The Act.

Every day, I wake up in pain. And every day I get up, and put on “The Act.”

It’s something that most don’t notice.

I smile. I laugh. I keep going.

I experience both joy and sorrow. I live each day with happiness AND anger.

I move throughout my work day without talking about how much it hurts to stand after sitting for 30 minutes.

I teach without telling my students that the reason I don’t use their names all of the time, is because I am afraid my brain won’t be able to remember.

I don’t complain to my colleagues when something happens at work and I have to completely tear down 45 chairs and music stands and then reset them just an hour later.

I sometimes pretend that everything is okay when a friend or family member calls because it is too hard to try to explain how awful things have been and, to be honest, I don’t know if telling them about it will make me feel better or just make me sulk.

 

 

All of that takes a toll, and I wind up coming home from work or hanging up the phone feeling deflated, exhausted, and drained.

It’s not that I am being fake. If someone asks, I will share with them.  And most of the time I am feeling both angry and happy, tired and excited, happy AND sad. I just try to focus on the positive while I am at work.  If I feel like I am going to burst, I talk to colleague. When my husband gets home or my mom calls, I tell that it’s been a rough day and I talk about it. I have a group of supportive friends and family, BUT I refuse to let the pain I feel, the frustration I am experiencing, and the sorrow in my heart ruin my chances of having a good day.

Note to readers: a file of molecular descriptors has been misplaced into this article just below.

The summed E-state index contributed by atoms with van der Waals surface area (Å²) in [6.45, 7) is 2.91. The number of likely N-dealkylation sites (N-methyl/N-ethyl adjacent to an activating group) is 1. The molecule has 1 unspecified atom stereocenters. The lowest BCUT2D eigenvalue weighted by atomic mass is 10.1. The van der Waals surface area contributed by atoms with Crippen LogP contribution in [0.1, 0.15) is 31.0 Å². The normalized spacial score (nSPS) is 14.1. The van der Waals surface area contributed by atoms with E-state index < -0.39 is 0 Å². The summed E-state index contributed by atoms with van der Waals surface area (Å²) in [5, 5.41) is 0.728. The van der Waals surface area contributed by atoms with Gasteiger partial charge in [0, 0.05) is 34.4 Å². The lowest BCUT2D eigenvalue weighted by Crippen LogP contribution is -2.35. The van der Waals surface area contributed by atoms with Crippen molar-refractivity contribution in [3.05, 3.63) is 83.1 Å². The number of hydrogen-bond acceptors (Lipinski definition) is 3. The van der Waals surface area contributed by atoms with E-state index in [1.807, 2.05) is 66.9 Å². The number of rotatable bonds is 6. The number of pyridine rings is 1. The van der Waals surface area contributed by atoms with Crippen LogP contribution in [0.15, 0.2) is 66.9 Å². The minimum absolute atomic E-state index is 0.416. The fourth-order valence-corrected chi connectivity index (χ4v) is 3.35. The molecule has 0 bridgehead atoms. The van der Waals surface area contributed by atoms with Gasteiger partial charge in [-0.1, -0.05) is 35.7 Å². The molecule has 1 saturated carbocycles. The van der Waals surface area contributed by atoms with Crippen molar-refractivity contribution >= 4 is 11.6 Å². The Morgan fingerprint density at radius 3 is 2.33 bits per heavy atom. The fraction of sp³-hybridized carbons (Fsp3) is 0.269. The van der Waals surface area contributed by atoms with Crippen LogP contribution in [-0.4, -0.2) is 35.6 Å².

The tricky part with making that kind of choice is finding time to work through all of those feelings and not let them pile up. While I may have had a successful day of teaching, I may feel really depressed when I leave. And making room for my mind, heart, and soul to process  all of that is important, but also time consuming.

I am dedicated to taking time to deal with it, but I want to do it in my own time. So I put on a face and hit the ground running, until I am home and can curl up on the couch and allow the sadness to rear its ugly head.

I imagine many people feel like this, but it is so taboo that we all just continue our “act” one scene at a time. Each of us, behind our masks that we remove only behind closed doors.

 

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